8 = SQL Server 2000
9 = SQL Server 2005
10 = SQL Server 2008 or 2008 R2 (see [SoftwareVersionMinor] for distinction)
11 = ...
The official word from Microsoft:
Some of the columns that contain pre-defined strings (like types, system descriptions, and constants) are always fixed to a specific collation – Latin1_General_CI_AS_KS_WS. This is irrespective of instance/database collation. The reason is that this is system metadata (not user metadata) and basically these strings are ...
The behavior you are seeing here is due, in a general sense, to the fact that the Unicode Collation Algorithm (UCA) allows for complex, multi-level sorting. More specifically:
Sorting is not Comparison:
Determining whether two strings are the same or different is fairly straight forward (given a particular locale/language and set of sensitivities). But ...
Disclosure: I’m the author of How to support full Unicode in MySQL databases, the guide you’re following.
Where did you save the modified settings? Check where mysqld loads the default options from. It’s usually /etc/my.cnf (as mentioned in the guide) but it may be different on your system. Run the following command to find out:
$ mysqld --help --verbose 2&...
While you can use a scalar function such as UPPER or LOWER and you can re-collate the column so that it's no longer case sensitive, these approaches all require data conversion be done against the base data which will never allow for an index seek. You also are leading your LIKE with a wildcard, so this isn't as much of a concern for you in this scenario ...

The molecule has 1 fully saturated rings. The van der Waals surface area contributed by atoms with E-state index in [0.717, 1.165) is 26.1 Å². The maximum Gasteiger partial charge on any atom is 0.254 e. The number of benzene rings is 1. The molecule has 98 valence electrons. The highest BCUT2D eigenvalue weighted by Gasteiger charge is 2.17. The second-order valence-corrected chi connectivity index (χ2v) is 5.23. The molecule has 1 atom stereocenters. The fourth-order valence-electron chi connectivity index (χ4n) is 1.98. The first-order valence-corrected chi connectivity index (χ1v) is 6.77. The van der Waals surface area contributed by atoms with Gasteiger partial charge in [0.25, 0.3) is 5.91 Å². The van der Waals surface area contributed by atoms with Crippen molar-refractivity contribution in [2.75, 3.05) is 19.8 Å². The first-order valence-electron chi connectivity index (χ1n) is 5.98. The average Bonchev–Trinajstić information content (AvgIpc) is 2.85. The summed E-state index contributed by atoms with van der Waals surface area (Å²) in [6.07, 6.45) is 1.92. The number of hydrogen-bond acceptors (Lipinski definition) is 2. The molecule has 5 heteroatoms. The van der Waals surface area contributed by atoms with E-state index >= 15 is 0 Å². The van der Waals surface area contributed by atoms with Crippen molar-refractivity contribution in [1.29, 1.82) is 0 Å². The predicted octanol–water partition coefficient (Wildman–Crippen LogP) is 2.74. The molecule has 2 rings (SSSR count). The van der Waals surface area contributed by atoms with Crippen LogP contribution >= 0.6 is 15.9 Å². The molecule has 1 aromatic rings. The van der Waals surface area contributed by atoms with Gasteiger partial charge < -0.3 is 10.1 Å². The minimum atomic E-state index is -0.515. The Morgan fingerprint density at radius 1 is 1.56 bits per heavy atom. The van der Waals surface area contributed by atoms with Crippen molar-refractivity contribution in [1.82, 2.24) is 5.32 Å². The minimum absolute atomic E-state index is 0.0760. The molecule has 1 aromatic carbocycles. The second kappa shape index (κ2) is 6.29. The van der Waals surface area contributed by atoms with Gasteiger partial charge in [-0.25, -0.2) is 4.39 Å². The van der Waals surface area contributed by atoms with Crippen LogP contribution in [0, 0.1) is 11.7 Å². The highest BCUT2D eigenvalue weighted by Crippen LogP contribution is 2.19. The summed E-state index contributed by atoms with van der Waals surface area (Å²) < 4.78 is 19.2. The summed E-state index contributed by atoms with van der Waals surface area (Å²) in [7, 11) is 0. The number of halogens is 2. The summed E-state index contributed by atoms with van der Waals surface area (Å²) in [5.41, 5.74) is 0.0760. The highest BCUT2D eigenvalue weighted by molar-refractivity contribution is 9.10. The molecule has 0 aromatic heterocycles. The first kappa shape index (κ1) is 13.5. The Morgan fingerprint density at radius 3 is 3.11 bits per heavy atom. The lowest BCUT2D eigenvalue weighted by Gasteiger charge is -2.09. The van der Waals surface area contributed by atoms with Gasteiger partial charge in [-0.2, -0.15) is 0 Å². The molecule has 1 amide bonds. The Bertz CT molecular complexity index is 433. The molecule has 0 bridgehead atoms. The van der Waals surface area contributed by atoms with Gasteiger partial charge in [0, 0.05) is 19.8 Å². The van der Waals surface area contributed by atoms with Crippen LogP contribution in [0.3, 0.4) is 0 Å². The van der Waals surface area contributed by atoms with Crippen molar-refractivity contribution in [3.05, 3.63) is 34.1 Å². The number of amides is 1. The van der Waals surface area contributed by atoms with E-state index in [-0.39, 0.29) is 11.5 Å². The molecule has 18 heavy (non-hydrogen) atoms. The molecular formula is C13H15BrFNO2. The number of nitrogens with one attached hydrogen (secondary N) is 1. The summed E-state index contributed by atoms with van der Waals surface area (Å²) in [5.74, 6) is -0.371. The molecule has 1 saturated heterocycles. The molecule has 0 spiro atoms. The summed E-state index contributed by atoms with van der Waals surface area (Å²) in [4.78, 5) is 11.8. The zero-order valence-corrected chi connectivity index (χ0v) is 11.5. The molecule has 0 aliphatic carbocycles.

Both this and the COLLATE answer will impact performance, due to them making the query non-SARGable, but the easiest way to do so (as Edgar suggested in a comment) is:
WHERE LOWER(Name) LIKE '%hospitalist%'
WHERE UPPER(Name) LIKE '%HOSPITALIST%'
I suggest you pick a collation that provides the default Unicode ordering. That way, you get sane results even if you don't override the collation in each query. Unfortunately, most (all?) operating systems don't provide a locale that is simply named "default Unicode" or something like that, so you will have to guess and/or research a good choice. For ...
The one without the code is a version 90 (SQL Server 2005) collation, used by previous versions of Windows / SQL Server. The collation including 100 is newer (SQL Server 2008).
There's a bit of an overview of the differences in the SQL Server 2008 documentation, here, however it doesn't go into great detail.
If you're developing a new application, you may ...
Collation determines two things.
The code page used (and hence characters that can be stored) for non unicode data.
The comparison semantics for all textual data.
(NB: SQL Server 2012 also introduces _SC, supplementary character, collations for UTF-16 encoding rather than UCS-2 but these are not relevant to your question here)
You need to use NCHAR(1 - 4000) or NVARCHAR, either as NVARCHAR(1 - 4000) or NVARCHAR(MAX) for storing anywhere from 4001 to just over 1,073,741,822 characters (or possibly less if storing any supplementary characters as described below).
Technically, you can store Japanese characters in VARCHAR fields if you use a Japanese_* Collation that is associated ...